Build strong teams

The best teams, the ones that produce results, are not the ones where all members have the same preferences and strength profiles.  The best teams are well-rounded; bringing in a mix of different strengths. Encouraging differences rather than judging them allows individuals to maximize their contributions to the team from a position of strength. Bringing transparency to this process helps to build teams that will work at their optimum performance.

Where can I take the MBTI?

There are a number of variations of the assessment.  The most comprehensive  is the MBTI Complete, a 60-minute assessment that requires 93 responses, as well as ‘self-understanding’ questions.  A shorter version is the Form M assessment which focuses on the core 93 items and takes 20 minutes. Stay away from ‘pseudo MBTI’ sites… If you look for trusted sources, I recommend that you either contact CAPT or CPP, who both offer the MBTI and can also refer you to a certified MBTI practitioner to go over the results in person (highly recommended, read my reply to the next question).

Why is it important to consult a certified MBTI practitioner?

To verify your results

The MBTI is one of the most reliable and valid self-report personality inventories: but no psychological assessment is infallible. It is possible that your MBTI results and your ‘self-estimated’ preference type differ on one or more of your preferences. You could be going through a particularly stressful time in your career or life that makes it difficult for you to determine your normal way of functioning, for example, and a certified practitioner should identify this. You may also have had difficulty with developing a clear preference on one or more of the preferences, or you may struggle to answer questions which relate to who you really are; there is the temptation to respond to the questions in terms of how you behave in particular situations (‘learned preferences’) or how others want you to behave or be.  Take the example of a client of mine who was an excellent public speaker. Perhaps unsurprisingly he undertook the test and came out as a ‘slight extrovert’.  When we went through the verification step, however, and tested the hypothesis of him being an extrovert, we found (after some probing questions) that he was actually a moderate introvert, who got most of his energy from working away from an audience. Through exercises and insightful questioning, a certified coach will help you to clarify your preferences and ensure an accurate assessment.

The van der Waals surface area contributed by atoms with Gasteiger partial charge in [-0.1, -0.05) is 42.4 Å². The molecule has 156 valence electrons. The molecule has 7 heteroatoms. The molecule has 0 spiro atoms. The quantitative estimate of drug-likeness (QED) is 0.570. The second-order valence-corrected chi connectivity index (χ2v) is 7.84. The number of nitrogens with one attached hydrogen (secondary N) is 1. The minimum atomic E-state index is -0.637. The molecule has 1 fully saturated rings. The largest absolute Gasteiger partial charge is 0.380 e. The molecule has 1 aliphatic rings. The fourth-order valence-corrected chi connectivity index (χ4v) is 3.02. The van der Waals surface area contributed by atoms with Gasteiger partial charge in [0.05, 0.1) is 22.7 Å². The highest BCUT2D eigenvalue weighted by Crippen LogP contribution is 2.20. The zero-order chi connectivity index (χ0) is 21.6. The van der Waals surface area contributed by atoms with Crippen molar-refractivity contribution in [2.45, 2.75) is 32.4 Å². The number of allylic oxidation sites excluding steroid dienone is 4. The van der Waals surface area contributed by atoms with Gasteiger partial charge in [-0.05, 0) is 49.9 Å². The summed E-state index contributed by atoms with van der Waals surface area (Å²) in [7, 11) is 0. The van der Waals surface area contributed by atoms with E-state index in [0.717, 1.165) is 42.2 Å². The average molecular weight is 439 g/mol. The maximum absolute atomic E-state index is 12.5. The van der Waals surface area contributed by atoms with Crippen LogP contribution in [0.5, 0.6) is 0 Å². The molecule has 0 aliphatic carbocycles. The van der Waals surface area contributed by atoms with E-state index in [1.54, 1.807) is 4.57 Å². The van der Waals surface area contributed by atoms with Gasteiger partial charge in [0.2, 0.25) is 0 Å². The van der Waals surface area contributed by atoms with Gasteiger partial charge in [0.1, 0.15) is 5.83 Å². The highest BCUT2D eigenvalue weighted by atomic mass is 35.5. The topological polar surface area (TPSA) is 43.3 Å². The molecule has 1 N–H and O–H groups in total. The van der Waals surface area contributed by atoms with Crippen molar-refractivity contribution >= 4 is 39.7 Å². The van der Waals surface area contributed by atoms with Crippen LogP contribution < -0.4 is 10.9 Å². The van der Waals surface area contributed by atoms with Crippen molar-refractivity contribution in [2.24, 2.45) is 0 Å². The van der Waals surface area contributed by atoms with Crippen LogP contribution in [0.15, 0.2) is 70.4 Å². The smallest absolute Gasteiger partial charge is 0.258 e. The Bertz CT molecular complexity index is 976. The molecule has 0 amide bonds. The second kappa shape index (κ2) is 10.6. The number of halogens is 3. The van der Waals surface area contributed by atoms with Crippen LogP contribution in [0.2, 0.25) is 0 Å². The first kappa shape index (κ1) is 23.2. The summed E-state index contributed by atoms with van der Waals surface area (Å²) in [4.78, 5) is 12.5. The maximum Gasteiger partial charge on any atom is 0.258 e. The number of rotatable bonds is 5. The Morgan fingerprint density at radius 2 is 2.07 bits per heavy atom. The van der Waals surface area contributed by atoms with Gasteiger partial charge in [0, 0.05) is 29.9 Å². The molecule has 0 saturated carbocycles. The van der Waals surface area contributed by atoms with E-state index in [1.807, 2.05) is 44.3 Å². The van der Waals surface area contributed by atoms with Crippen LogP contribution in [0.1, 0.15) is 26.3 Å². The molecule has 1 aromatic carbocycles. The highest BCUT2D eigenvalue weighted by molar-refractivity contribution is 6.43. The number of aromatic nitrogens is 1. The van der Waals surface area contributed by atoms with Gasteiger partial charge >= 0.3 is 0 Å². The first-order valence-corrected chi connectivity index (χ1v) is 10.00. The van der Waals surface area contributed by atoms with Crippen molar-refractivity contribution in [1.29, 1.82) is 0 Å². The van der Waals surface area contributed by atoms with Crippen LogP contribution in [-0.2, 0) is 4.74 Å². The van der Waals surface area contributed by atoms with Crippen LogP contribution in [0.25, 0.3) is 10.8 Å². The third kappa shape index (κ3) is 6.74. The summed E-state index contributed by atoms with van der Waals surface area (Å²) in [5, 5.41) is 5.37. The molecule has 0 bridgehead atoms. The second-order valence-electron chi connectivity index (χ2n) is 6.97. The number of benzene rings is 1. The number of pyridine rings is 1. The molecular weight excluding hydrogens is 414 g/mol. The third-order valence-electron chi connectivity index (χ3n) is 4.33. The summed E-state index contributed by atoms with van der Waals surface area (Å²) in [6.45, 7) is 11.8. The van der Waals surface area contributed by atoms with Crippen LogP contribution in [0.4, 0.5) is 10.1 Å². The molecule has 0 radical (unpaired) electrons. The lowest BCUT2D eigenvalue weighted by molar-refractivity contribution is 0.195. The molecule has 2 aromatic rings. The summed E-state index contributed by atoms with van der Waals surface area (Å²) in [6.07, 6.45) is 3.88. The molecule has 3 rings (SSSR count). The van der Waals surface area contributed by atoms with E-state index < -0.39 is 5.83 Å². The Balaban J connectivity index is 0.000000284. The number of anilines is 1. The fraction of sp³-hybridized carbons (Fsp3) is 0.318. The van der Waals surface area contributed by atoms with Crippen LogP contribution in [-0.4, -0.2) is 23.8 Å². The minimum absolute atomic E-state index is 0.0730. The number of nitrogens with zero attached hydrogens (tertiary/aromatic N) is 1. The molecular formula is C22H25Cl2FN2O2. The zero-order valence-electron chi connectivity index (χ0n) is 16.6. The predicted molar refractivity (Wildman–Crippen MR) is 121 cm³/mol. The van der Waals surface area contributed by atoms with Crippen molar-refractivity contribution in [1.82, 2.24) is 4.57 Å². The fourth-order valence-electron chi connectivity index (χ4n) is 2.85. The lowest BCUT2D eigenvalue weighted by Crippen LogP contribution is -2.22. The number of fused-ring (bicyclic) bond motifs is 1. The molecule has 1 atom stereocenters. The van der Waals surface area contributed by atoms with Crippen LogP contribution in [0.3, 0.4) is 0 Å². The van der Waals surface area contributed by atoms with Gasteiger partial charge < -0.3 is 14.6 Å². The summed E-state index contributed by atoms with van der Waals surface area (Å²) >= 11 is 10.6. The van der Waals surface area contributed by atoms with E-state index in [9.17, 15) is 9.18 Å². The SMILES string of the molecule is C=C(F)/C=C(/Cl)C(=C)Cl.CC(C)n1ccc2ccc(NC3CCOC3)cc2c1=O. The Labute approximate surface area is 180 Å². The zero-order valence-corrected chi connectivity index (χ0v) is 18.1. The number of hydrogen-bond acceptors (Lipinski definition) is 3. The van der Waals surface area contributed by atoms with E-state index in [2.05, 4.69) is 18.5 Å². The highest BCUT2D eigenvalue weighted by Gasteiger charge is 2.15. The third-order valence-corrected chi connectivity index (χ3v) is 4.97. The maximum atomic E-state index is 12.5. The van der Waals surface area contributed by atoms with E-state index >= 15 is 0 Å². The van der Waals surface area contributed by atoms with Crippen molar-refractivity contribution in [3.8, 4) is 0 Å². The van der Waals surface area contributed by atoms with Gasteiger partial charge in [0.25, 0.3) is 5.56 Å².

To develop insights and concrete take-aways that will help you be(come) a better leader

Determining psychological type through the MBTI however, is only the beginning. You must learn from and apply the findings of your MBTI: the next step is learning how to use the strengths of your type and also to be aware of the ‘blind spots’ of that type. Through establishing your type – and through working with a certified coach to understand this – you can develop this self-awareness, realize peak performance, improve communication and relationships, and clarify goals and life purpose.

Coming back to Victoria… at the end of our lunch she wanted to know more about me, and what I do.  I explained and a few weeks later she gave me a call: she needed some help with her career, as she was struggling with her transition from corporate finance to interior design. As part of the process of defining her values and motivations, she took the Myers-Briggs. Her four letter result was: ENFJ.  We tested this hypothesis, and after she had learned about the specifics of her ‘type’, she confirmed that it rang true. She was a clear extrovert, highly intuitive, very much saw the potential in people and often functioned as a catalyst for individual and group growth. It transpired that she was very sociable and could be an inspiring role model, and she was (in contrast to my initial thoughts!) highly structured in her approach and very methodical and systematic in how she organized her day-to-day schedule as well as her long term plans.

This said, with her new insights and the self knowledge that she developed as part of her consultation, she was more aware of her strong points and blind spots, and was able to push her ‘dream career’ forward.  She is now enrolled in a prestigious program in Manhattan, and is enjoying her ‘new life’.  A happy ending!

[1] Not her real name

[2] Judge, T.A., & Eirich, G.M., 2008, How the rich (and happy) get richer (and happier): Relationship of core self-evaluations to trajectories in attaining work success, Journal of Applied Psychology, 93, 849 – 863

[3] Source: Gallup Organization